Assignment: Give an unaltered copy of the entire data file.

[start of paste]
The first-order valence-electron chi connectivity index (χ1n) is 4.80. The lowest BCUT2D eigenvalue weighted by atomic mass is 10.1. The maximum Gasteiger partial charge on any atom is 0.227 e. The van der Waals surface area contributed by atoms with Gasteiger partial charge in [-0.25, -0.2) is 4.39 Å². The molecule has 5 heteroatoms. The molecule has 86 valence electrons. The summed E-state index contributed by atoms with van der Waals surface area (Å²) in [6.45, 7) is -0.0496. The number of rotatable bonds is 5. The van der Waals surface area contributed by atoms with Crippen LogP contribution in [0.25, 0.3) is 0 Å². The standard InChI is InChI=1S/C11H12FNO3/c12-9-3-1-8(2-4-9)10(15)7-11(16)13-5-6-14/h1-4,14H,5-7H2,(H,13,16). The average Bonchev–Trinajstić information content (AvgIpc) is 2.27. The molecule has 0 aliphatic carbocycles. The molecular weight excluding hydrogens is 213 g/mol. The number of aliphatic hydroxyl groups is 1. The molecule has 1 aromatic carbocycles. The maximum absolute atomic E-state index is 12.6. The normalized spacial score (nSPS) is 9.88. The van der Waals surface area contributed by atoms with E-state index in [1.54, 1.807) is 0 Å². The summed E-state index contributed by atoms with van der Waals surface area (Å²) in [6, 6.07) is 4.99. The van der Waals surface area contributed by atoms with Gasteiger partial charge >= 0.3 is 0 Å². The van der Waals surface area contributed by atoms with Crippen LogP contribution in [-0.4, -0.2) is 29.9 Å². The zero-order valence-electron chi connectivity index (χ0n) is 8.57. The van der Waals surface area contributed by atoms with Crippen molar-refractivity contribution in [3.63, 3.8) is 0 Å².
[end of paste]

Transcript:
The first-order valence-electron chi connectivity index (χ1n) is 4.80. The lowest BCUT2D eigenvalue weighted by atomic mass is 10.1. The maximum Gasteiger partial charge on any atom is 0.227 e. The van der Waals surface area contributed by atoms with Gasteiger partial charge in [-0.25, -0.2) is 4.39 Å². The molecule has 5 heteroatoms. The molecule has 86 valence electrons. The summed E-state index contributed by atoms with van der Waals surface area (Å²) in [6.45, 7) is -0.0496. The number of rotatable bonds is 5. The van der Waals surface area contributed by atoms with Crippen LogP contribution in [0.25, 0.3) is 0 Å². The standard InChI is InChI=1S/C11H12FNO3/c12-9-3-1-8(2-4-9)10(15)7-11(16)13-5-6-14/h1-4,14H,5-7H2,(H,13,16). The average Bonchev–Trinajstić information content (AvgIpc) is 2.27. The molecule has 0 aliphatic carbocycles. The molecular weight excluding hydrogens is 213 g/mol. The number of aliphatic hydroxyl groups is 1. The molecule has 1 aromatic carbocycles. The maximum absolute atomic E-state index is 12.6. The normalized spacial score (nSPS) is 9.88. The van der Waals surface area contributed by atoms with E-state index in [1.54, 1.807) is 0 Å². The summed E-state index contributed by atoms with van der Waals surface area (Å²) in [6, 6.07) is 4.99. The van der Waals surface area contributed by atoms with Gasteiger partial charge >= 0.3 is 0 Å². The van der Waals surface area contributed by atoms with Crippen LogP contribution in [-0.4, -0.2) is 29.9 Å². The zero-order valence-electron chi connectivity index (χ0n) is 8.57. The van der Waals surface area contributed by atoms with Crippen molar-refractivity contribution in [3.63, 3.8) is 0 Å².